By Fernando Gimeno
Lima, Dec 10 (EFE).- Bound from head to toe by ropes and with hands covering the face, the so-called Cajamarquilla mummy had been hidden for roughly a thousand years until being recently discovered on the outskirts of Peru’s capital.
Like a real-life representation of Edvard Munch’s iconic painting “The Scream,” the grim sight is made even more chilling in this case by the corpse’s fetal position, a very common feature of pre-Columbian burials.
“It’s hard to determine why the hands are in that position,” Yomira Huaman, an archaeologist at Lima’s National University of San Marcos who has headed up the investigative work at the Cajamarquilla archaeological site along with her professor, project leader Pieter Van Dalen, acknowledged in remarks to Efe.
The hands-over-face pose calls to mind mummies of other civilizations of Ancient Peru like the Chachapoyas and Huari, a culture that dominated the Andes a millennium before the Incas and was the first great empire of South America.
Van Dalen said it is related to beliefs about a person’s afterlife transition.
“Within their cosmovision, it was thought that people at death embarked on a journey to the world of the dead,” the archaeologist said.
Little is known about the mummified individual except that he was probably a man of high social standing who lived between 800 and 1200 AD, was between 18 and 22 at the time of his death and was given a much more meticulously arranged burial than was typical for that region.
The individual’s skin remains virtually intact thanks to different ancient embalming techniques employed to prevent decay, including the use of several layers of cotton and cloth that were bound tightly with rope to ensure there was no empty space.
Van Dalen said the Huari were responsible for disseminating that high Andes funerary practice throughout what now is present-day Peru.
That mummified individual was buried in a funerary chamber as opposed to in one of the small sand silos found in that same complex, while different offerings also accompanied him such as ceramic bowls, spindles and obsidian fragments.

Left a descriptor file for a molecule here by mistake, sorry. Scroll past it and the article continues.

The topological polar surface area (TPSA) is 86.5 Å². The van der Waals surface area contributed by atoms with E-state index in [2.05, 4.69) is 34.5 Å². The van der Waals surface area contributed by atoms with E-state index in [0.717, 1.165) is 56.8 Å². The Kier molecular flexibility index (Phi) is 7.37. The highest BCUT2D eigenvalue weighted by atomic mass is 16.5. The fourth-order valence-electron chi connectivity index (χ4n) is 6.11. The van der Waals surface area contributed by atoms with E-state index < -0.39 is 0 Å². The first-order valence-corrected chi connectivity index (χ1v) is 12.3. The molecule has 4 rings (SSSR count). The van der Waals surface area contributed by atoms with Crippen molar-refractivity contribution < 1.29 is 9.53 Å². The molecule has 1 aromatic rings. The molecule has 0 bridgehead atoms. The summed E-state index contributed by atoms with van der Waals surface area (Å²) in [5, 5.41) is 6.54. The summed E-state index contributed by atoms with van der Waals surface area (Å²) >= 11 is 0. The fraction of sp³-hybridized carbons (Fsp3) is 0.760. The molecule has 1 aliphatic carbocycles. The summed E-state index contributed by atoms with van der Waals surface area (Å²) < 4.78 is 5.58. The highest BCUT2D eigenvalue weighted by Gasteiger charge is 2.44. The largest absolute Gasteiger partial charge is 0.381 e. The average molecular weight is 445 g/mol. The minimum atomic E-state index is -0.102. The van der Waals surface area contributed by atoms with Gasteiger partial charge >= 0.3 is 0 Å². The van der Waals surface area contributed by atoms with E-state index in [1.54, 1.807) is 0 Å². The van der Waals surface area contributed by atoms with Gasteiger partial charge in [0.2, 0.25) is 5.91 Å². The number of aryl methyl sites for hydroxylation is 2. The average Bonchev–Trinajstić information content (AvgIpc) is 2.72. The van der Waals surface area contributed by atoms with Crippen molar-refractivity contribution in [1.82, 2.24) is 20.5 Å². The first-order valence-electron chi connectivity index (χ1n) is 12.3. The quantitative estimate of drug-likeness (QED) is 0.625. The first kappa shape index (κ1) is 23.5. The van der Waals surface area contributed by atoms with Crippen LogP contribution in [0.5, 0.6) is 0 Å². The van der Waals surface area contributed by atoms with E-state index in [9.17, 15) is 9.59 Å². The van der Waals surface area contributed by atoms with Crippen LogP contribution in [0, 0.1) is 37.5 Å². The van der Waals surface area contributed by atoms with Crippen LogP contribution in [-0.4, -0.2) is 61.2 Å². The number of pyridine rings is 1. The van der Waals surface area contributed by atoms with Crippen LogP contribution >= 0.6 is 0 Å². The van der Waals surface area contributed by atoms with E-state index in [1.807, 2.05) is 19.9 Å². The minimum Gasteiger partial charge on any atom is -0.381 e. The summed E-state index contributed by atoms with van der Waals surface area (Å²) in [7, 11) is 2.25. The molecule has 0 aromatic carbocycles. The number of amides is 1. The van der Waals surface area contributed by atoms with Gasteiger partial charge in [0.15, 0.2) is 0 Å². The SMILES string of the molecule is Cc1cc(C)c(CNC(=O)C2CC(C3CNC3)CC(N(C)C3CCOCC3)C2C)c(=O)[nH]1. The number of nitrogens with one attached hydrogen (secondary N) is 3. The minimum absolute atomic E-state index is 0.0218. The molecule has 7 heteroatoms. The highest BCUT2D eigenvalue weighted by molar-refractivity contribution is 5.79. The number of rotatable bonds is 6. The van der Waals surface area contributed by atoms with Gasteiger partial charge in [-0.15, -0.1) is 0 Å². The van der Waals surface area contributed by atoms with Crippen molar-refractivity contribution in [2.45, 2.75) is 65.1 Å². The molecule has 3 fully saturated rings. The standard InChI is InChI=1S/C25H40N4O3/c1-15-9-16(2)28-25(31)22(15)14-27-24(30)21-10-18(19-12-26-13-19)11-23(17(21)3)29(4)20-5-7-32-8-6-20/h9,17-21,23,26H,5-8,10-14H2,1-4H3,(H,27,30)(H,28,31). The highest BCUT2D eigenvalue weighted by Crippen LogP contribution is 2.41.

Indeed, the presence of that igneous rock indicates that the individual was from the upper elevations of the Andes and provide further confirmation that the adobe city of Cajamarquilla was home to between 10,000 and 20,000 people of different pre-Incan ethnic nationalities and was an important trading center located between the coast and the Andean highlands.
“That whole area was settled by both Chaclla and Ichma (cultures). It was a multi-ethnic center where diverse groups of populations lived together for commercial purposes,” Van Dalen said.
Huaman said for her part that the mummified burial itself may have been an offering to the gods aimed at mitigating the effects of a climatic event such the El Niño phenomenon, whose sudden torrential rains provoke flash floods on the Andes’ western desert-like slopes.
Due to Lima’s sprawling expansion, the Cajamarquilla archaeological site today is located on the capital’s outskirts and has been a largely neglected district whose historical and heritage value are only recognized when major archaeological discoveries are made.
“It was long abandoned, and everyone associated the archaeological site with a place of crime and drug addiction,” said Huaman, who lives near Cajamarquilla and had always dreamed of carrying out digs in that area. “But it’s being seen in a different light thanks to these finds.” EFE